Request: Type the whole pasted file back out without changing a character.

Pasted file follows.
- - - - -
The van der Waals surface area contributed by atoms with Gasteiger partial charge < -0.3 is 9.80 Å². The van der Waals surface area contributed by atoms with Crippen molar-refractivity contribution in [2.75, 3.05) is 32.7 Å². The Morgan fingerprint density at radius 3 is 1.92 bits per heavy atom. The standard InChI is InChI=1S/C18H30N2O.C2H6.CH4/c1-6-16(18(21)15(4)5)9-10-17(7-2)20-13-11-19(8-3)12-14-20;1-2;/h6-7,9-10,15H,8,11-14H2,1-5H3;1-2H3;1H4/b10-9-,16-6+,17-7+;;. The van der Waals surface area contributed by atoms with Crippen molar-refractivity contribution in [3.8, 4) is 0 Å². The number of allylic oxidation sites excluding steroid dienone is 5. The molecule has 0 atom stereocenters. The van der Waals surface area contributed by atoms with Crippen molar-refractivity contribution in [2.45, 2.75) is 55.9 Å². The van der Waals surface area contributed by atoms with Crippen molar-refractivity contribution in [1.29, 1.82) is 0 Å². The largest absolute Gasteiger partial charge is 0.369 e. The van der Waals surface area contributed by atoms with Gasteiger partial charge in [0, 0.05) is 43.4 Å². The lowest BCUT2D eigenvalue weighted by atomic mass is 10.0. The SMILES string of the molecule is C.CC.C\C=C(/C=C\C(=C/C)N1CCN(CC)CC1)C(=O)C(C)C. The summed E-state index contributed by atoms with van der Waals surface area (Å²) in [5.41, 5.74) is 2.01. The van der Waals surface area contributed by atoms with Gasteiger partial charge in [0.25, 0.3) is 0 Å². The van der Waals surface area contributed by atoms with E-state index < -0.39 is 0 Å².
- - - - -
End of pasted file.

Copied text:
The van der Waals surface area contributed by atoms with Gasteiger partial charge < -0.3 is 9.80 Å². The van der Waals surface area contributed by atoms with Crippen molar-refractivity contribution in [2.75, 3.05) is 32.7 Å². The Morgan fingerprint density at radius 3 is 1.92 bits per heavy atom. The standard InChI is InChI=1S/C18H30N2O.C2H6.CH4/c1-6-16(18(21)15(4)5)9-10-17(7-2)20-13-11-19(8-3)12-14-20;1-2;/h6-7,9-10,15H,8,11-14H2,1-5H3;1-2H3;1H4/b10-9-,16-6+,17-7+;;. The van der Waals surface area contributed by atoms with Crippen molar-refractivity contribution in [3.8, 4) is 0 Å². The number of allylic oxidation sites excluding steroid dienone is 5. The molecule has 0 atom stereocenters. The van der Waals surface area contributed by atoms with Crippen molar-refractivity contribution in [2.45, 2.75) is 55.9 Å². The van der Waals surface area contributed by atoms with Crippen molar-refractivity contribution in [1.29, 1.82) is 0 Å². The largest absolute Gasteiger partial charge is 0.369 e. The van der Waals surface area contributed by atoms with Gasteiger partial charge in [0, 0.05) is 43.4 Å². The lowest BCUT2D eigenvalue weighted by atomic mass is 10.0. The SMILES string of the molecule is C.CC.C\C=C(/C=C\C(=C/C)N1CCN(CC)CC1)C(=O)C(C)C. The summed E-state index contributed by atoms with van der Waals surface area (Å²) in [5.41, 5.74) is 2.01. The van der Waals surface area contributed by atoms with Gasteiger partial charge in [0.25, 0.3) is 0 Å². The van der Waals surface area contributed by atoms with E-state index < -0.39 is 0 Å².